Player behaviour on England’s tour of Australia has left the game’s most powerful figures furious with the team, who are on the brink of losing the Ashes.
This accident-prone campaign lurched off course again last week, with England Lions batsman Ben Duckett handed a maximum £1,500 fine, a written warning and a three-game ban for pouring beer over team-mate Jimmy Anderson in a Perth bar on Thursday.
Anderson, the vice-captain, is also believed to have been reminded of his responsibilities, although England have so far taken no action against their leading Test wicket taker. Yet it is thought some ECB board members have taken an extremely dim view of the latest incident and are certain to ask hard questions when the tour is reviewed early next year.
Similarly, relations between the players and those wearing suits are as tense as they have been for some time. Players felt irked that a midnight curfew was imposed two weeks ago when details emerged of the Jonny Bairstow/Cameron Bancroft ‘headbutt’ greeting incident. They felt the ECB should have protected them rather than fall for what the players deemed an Australian dirty tricks campaign.
The bosses, on the other hand, are flabbergasted that when the curfew was lifted for one night only, they should find themselves dealing with more alcohol-related high jinks. ECB chairman Colin Graves is in Australia, while director of cricket Andrew Strauss rejoins the tour before the Boxing Day Test at Melbourne, after returning home following England’s defeat in the Second Test at Adelaide last week.
Joe Root, the captain, and coach Trevor Bayliss may address the senior squad again in light of the Duckett incident but with the decisive Test at the WACA starting in three days’ time, Root is keen for the squad to focus on cricket if they are to have any chance of retaining the Ashes.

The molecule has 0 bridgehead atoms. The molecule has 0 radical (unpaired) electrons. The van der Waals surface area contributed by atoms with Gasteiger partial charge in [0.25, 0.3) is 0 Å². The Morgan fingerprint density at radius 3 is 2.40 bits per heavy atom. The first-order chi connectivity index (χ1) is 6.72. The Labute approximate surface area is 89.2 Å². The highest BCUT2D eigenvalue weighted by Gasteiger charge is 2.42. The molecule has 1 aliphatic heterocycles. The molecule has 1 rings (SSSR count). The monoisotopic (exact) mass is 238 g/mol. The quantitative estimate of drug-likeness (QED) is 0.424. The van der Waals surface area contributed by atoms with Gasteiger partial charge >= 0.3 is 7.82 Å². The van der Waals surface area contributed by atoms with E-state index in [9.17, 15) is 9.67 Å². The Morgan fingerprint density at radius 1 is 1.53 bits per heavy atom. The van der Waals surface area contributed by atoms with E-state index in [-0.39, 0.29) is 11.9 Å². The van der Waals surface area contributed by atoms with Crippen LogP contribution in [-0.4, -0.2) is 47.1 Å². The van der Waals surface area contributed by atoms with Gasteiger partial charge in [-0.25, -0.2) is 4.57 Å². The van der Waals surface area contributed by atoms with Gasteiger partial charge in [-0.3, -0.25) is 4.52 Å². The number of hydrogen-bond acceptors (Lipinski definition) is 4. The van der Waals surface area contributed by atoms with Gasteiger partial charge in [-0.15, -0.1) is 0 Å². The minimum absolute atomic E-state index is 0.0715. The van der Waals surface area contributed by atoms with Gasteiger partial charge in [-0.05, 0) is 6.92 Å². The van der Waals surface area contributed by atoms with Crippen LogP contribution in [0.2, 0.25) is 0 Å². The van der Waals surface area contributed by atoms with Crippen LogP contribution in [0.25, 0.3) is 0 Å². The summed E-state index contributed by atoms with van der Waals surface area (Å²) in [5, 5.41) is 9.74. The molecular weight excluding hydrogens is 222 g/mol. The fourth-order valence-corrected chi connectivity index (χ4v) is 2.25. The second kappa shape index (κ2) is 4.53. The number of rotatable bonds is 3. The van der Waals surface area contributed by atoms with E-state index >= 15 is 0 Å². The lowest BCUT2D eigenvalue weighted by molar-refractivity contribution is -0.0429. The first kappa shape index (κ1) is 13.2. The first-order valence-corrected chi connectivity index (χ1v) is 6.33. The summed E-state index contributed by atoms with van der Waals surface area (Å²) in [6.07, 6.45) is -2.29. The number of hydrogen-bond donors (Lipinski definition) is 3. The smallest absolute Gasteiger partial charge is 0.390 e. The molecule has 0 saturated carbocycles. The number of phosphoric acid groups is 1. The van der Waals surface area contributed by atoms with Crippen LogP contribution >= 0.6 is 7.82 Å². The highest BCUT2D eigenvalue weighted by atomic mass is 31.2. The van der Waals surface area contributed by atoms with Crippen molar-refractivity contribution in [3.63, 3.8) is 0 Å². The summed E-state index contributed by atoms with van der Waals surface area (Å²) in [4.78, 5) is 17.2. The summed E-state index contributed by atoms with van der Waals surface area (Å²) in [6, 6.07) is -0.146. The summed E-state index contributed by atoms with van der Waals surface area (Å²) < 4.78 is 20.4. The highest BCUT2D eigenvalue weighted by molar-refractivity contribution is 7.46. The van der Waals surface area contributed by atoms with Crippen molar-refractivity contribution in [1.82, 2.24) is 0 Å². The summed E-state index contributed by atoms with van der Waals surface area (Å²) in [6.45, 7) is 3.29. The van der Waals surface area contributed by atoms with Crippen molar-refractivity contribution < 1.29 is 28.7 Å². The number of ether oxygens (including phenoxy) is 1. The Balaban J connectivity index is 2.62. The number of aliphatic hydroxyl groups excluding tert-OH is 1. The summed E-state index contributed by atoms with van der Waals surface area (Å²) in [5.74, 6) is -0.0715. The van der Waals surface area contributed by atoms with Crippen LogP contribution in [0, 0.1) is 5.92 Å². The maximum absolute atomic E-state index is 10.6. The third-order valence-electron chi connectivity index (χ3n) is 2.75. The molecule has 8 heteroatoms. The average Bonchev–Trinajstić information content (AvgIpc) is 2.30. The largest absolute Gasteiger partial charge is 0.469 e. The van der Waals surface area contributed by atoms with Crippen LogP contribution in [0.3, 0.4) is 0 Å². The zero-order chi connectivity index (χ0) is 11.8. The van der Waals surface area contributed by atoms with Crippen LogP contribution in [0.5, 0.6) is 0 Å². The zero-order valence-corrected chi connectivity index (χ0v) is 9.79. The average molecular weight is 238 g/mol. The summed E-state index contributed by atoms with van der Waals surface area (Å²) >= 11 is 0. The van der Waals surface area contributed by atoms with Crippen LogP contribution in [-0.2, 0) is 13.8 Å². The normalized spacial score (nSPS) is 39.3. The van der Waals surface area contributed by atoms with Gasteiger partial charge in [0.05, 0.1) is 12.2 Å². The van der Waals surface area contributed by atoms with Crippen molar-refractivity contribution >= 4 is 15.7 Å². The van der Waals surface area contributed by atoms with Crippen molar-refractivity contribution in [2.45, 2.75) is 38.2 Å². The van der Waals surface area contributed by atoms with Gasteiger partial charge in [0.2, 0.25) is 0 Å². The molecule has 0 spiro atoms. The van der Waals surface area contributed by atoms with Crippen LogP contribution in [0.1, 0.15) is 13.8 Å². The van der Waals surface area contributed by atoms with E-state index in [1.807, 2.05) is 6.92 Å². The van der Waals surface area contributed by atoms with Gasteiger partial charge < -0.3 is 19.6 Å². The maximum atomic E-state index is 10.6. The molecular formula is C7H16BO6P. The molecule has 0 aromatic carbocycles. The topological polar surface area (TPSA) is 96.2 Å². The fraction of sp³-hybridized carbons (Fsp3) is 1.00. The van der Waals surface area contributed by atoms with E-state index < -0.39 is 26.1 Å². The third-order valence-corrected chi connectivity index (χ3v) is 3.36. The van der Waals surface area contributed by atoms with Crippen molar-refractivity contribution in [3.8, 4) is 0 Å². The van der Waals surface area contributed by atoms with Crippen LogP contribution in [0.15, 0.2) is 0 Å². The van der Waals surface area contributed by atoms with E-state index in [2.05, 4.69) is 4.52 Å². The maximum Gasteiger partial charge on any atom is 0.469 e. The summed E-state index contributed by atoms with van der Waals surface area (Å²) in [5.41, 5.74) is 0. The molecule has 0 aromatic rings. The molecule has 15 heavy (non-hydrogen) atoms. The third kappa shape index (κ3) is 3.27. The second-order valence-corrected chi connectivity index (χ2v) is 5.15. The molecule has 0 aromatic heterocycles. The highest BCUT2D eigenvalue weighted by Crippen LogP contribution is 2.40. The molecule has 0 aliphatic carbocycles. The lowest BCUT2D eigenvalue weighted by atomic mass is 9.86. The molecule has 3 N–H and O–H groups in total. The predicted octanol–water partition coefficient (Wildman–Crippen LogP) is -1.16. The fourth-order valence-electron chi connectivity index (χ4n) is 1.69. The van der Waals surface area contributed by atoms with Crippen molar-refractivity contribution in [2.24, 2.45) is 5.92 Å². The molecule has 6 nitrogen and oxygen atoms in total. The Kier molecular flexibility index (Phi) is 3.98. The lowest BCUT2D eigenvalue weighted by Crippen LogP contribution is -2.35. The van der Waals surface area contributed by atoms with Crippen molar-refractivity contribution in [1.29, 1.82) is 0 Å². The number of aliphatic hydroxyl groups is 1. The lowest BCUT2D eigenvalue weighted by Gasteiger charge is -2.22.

If Australia win - as they have in their past seven Tests against England at this ground - they will regain the urn and the prospect of another 5-0 whitewash will become ever clearer. At boardroom level, there is concern that some England players appear not to understand that they have done anything wrong, or the perception from some at home that the tour is out of control.
There was disbelief that the players should visit the same bar - The Avenue in Perth’s western suburbs - where Bairstow greeted Australia batsman Bancroft with a ‘headbutt’ on October 29, England’s first night on tour.Bairstow has since described the incident as simply “boys being boys”.
The ECB will launch their new city-based, eight-team Twenty20 competition from 2020, which they desperately hope will attract a new audience to the game.
They feel this will be more difficult if the public believe - rightly or wrongly - that these England players take a ‘lads on tour’ approach to cricket overseas. With sponsorship deals to discuss, both for the England team and domestic competitions, this is hardly the ideal backdrop when the ECB go to the negotiating table. They are seeking a new sponsor for Test cricket after Investec’s arrangement was ended early, as well as for the domestic T20 tournament. New Balance, the team’s kit manufacturer, dropped Ben Stokes after he was arrested following an incident outside a nightclub in Bristol in September.
The majority of the Test squad were given time off after Adelaide, with some - Stuart Broad and Bairstow among them - choosing to the leave the camp to spend time with friends or family.
The Lions, minus Duckett, were taking on Perth Scorchers in a Twenty20 match here today.
Broad returned to the team hotel in east Perth yesterday while Bairstow was due back today. Australia began their preparations for the Third Test today but England do not begin formal practice until tomorrow, though some of the batsmen spent time in the nets over the weekend. One thing is certain: Australia will use this to their advantage as they try to close the deal.
Their words to Bairstow at Brisbane, which were picked up by the stump microphone, brought the Bancroft incident to light, and wicketkeeper Tim Paine said: “I’m sure someone will bring it up at some stage. But what’s happening in their camp off the field has no effect on the way we’re going to go about our cricket.”